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View Full Discussion I've bought a few knives through this site, and I think dollar for dollar this is the best Massdrop branded knife. No shade on the other designers -- out of them all, in terms of value this one's just the best in my books.
Incidentally it's the first one of the lot I picked up, and mine did not come perfect -- it had a relatively minor imperfection on the grind, one it would have been impossible to even notice if it were a coated blade, but when you spend a benjamin on a knife one of the things you're paying for is the expectation that you won't be dealing with little trifles, in my book. So given that, why do I say that pound for pound it's best?
While we're on that subject -- a very common thing people experience with knives like this is that once you start spending $100 or more on a knife, you might be hesitant to use it at full go. It's understandable, but the truth is, when you buy a knife like this, the value it brings is that you CAN use it at full go, year after year, and it'll bear that use. You own it. Don't let it own you. That's what you're paying extra for.
- It's a very useful size -- big enough to be effective at the tasks at which we use a pocket knife, but not so big to be unwieldy to use, or to alarm coworkers if you need to open a box in their presence.
- It's got a great blade - wicked grind, super steel, hint of a thumb ramp with some good jimping on it for thumb grip. For what it's worth, very stabbity. But simple. I love interesting grinds but I have a profound respect for people who change things up without making them busy in a design sense, and Zinker's Dogtooth qualifies as a a strong example of that in action.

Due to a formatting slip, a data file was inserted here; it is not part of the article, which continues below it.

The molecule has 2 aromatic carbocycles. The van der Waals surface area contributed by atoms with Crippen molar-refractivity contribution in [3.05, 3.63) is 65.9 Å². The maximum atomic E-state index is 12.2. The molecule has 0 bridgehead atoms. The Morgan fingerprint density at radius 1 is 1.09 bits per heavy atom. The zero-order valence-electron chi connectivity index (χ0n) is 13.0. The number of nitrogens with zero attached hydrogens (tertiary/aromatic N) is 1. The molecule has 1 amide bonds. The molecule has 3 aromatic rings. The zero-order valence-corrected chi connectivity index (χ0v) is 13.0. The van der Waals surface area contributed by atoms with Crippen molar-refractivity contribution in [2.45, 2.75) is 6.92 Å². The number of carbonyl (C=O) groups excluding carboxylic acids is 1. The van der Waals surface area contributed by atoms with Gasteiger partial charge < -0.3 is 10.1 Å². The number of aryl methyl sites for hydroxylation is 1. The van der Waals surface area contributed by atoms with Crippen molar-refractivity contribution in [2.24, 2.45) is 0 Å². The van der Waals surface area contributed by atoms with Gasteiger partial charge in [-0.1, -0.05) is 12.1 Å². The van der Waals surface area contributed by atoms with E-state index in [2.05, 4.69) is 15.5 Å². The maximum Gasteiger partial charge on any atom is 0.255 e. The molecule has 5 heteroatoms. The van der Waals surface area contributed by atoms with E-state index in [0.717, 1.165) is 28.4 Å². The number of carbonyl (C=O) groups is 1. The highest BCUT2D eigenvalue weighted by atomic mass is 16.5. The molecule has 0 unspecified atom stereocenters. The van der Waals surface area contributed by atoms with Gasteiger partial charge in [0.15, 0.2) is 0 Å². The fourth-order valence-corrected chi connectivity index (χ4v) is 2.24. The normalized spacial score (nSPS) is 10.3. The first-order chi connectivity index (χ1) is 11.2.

- It has a nonstandard flipper with cool geometry, smart use of leverage, and consequently a very light pull. Some flippers dig your thumb up -- it's generally easy to flip this open however you like, and with the correct flip motion the Dogtooth fires like the flipper's some kinda switchblade button. Legit snikt.
- It's slim. These days, esp. with Chinese made knives, the overwhelming trend is toward thicker substantial blades. Pocket knives have started to get blades as thick as combat knives. People like that and there's a place for it, but not every pocket knife has to be visibly overengineered - and the truth is, if you're paying for super steel, you don't need something that thick to get a knife that rugged. If your knife is well designed (and this is a Zinker) and it's made of good materials (this is G-10, Ti and S35VN) and it is from a shop that knows how to, and can be counted on actually give the steel a professional treatment dictated by the type of steel (and this is from We Knife, who are arguably the best the Chinese have at making proper production knives at scale) then it will live up to serious work year after year even if it has slim dimensions like the Dogtooth. And why's that matter? Well, for doing the things you actually do most of all, like opening letters and boxes and cutting cardboard, where you're frequently fitting the tip or edge of the blade into something or down along a tape seam, a slim blade profile is superior.
Totally agree, I own a half-dozen MD collaboration knives and this one is absolutely my favorite.